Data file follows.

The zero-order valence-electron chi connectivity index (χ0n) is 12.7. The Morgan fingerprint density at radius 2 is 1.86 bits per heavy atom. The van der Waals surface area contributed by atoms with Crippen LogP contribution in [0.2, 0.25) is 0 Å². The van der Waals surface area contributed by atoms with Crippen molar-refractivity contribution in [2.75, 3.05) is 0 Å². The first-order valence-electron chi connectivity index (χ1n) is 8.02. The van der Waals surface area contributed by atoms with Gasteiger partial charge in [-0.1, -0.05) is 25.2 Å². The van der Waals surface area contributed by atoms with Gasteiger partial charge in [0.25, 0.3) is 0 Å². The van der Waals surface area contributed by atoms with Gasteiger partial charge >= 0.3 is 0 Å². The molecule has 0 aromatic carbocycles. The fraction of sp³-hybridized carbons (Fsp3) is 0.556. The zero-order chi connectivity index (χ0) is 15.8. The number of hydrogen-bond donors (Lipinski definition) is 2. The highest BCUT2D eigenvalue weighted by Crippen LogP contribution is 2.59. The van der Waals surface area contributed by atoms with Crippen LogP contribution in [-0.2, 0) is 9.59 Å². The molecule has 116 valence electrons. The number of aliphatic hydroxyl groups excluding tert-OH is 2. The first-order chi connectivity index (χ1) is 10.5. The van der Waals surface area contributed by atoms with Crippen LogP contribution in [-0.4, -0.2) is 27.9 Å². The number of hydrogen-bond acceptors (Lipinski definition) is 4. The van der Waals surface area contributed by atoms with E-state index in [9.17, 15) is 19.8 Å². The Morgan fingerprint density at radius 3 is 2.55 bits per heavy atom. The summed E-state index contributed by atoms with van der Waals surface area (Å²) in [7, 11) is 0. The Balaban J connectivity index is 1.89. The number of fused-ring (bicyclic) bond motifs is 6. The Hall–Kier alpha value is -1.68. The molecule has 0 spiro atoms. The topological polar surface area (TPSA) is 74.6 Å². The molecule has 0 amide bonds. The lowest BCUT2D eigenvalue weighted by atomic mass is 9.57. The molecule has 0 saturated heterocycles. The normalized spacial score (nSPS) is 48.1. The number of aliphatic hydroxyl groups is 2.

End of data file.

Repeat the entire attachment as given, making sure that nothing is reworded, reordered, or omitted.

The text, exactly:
The zero-order valence-electron chi connectivity index (χ0n) is 12.7. The Morgan fingerprint density at radius 2 is 1.86 bits per heavy atom. The van der Waals surface area contributed by atoms with Crippen LogP contribution in [0.2, 0.25) is 0 Å². The van der Waals surface area contributed by atoms with Crippen molar-refractivity contribution in [2.75, 3.05) is 0 Å². The first-order valence-electron chi connectivity index (χ1n) is 8.02. The van der Waals surface area contributed by atoms with Gasteiger partial charge in [-0.1, -0.05) is 25.2 Å². The van der Waals surface area contributed by atoms with Gasteiger partial charge in [0.25, 0.3) is 0 Å². The van der Waals surface area contributed by atoms with Gasteiger partial charge >= 0.3 is 0 Å². The molecule has 0 aromatic carbocycles. The fraction of sp³-hybridized carbons (Fsp3) is 0.556. The zero-order chi connectivity index (χ0) is 15.8. The number of hydrogen-bond donors (Lipinski definition) is 2. The highest BCUT2D eigenvalue weighted by Crippen LogP contribution is 2.59. The van der Waals surface area contributed by atoms with Crippen LogP contribution in [-0.2, 0) is 9.59 Å². The molecule has 116 valence electrons. The number of aliphatic hydroxyl groups excluding tert-OH is 2. The first-order chi connectivity index (χ1) is 10.5. The van der Waals surface area contributed by atoms with Crippen LogP contribution in [-0.4, -0.2) is 27.9 Å². The number of hydrogen-bond acceptors (Lipinski definition) is 4. The van der Waals surface area contributed by atoms with E-state index in [9.17, 15) is 19.8 Å². The Morgan fingerprint density at radius 3 is 2.55 bits per heavy atom. The summed E-state index contributed by atoms with van der Waals surface area (Å²) in [7, 11) is 0. The Balaban J connectivity index is 1.89. The number of fused-ring (bicyclic) bond motifs is 6. The Hall–Kier alpha value is -1.68. The molecule has 0 spiro atoms. The topological polar surface area (TPSA) is 74.6 Å². The molecule has 0 amide bonds. The lowest BCUT2D eigenvalue weighted by atomic mass is 9.57. The molecule has 0 saturated heterocycles. The normalized spacial score (nSPS) is 48.1. The number of aliphatic hydroxyl groups is 2.